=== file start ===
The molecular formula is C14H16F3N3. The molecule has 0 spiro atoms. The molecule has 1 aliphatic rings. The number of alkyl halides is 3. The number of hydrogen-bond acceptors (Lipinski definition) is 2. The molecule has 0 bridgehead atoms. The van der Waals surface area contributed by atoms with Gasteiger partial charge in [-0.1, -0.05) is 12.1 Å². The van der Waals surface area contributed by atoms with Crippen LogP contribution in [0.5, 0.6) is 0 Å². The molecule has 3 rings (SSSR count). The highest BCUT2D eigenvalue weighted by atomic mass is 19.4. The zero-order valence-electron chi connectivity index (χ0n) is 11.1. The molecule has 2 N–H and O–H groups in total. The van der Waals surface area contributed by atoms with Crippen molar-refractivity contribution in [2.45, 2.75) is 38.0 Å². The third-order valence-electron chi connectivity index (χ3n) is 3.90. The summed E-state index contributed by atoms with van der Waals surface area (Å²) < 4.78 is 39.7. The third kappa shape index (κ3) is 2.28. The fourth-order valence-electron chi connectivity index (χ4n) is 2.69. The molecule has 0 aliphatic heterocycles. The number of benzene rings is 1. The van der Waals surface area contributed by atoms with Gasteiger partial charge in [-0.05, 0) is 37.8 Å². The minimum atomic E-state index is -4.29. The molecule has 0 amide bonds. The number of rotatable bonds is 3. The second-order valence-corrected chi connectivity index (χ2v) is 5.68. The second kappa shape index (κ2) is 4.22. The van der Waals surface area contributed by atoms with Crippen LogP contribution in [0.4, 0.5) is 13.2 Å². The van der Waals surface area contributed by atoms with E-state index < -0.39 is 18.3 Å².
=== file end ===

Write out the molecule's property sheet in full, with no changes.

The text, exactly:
The molecular formula is C14H16F3N3. The molecule has 0 spiro atoms. The molecule has 1 aliphatic rings. The number of alkyl halides is 3. The number of hydrogen-bond acceptors (Lipinski definition) is 2. The molecule has 0 bridgehead atoms. The van der Waals surface area contributed by atoms with Gasteiger partial charge in [-0.1, -0.05) is 12.1 Å². The van der Waals surface area contributed by atoms with Crippen LogP contribution in [0.5, 0.6) is 0 Å². The molecule has 3 rings (SSSR count). The highest BCUT2D eigenvalue weighted by atomic mass is 19.4. The zero-order valence-electron chi connectivity index (χ0n) is 11.1. The molecule has 2 N–H and O–H groups in total. The van der Waals surface area contributed by atoms with Crippen molar-refractivity contribution in [2.45, 2.75) is 38.0 Å². The third-order valence-electron chi connectivity index (χ3n) is 3.90. The summed E-state index contributed by atoms with van der Waals surface area (Å²) < 4.78 is 39.7. The third kappa shape index (κ3) is 2.28. The fourth-order valence-electron chi connectivity index (χ4n) is 2.69. The molecule has 0 aliphatic heterocycles. The number of benzene rings is 1. The van der Waals surface area contributed by atoms with Gasteiger partial charge in [-0.05, 0) is 37.8 Å². The minimum atomic E-state index is -4.29. The molecule has 0 amide bonds. The number of rotatable bonds is 3. The second-order valence-corrected chi connectivity index (χ2v) is 5.68. The second kappa shape index (κ2) is 4.22. The van der Waals surface area contributed by atoms with Crippen LogP contribution in [0.4, 0.5) is 13.2 Å². The van der Waals surface area contributed by atoms with E-state index < -0.39 is 18.3 Å².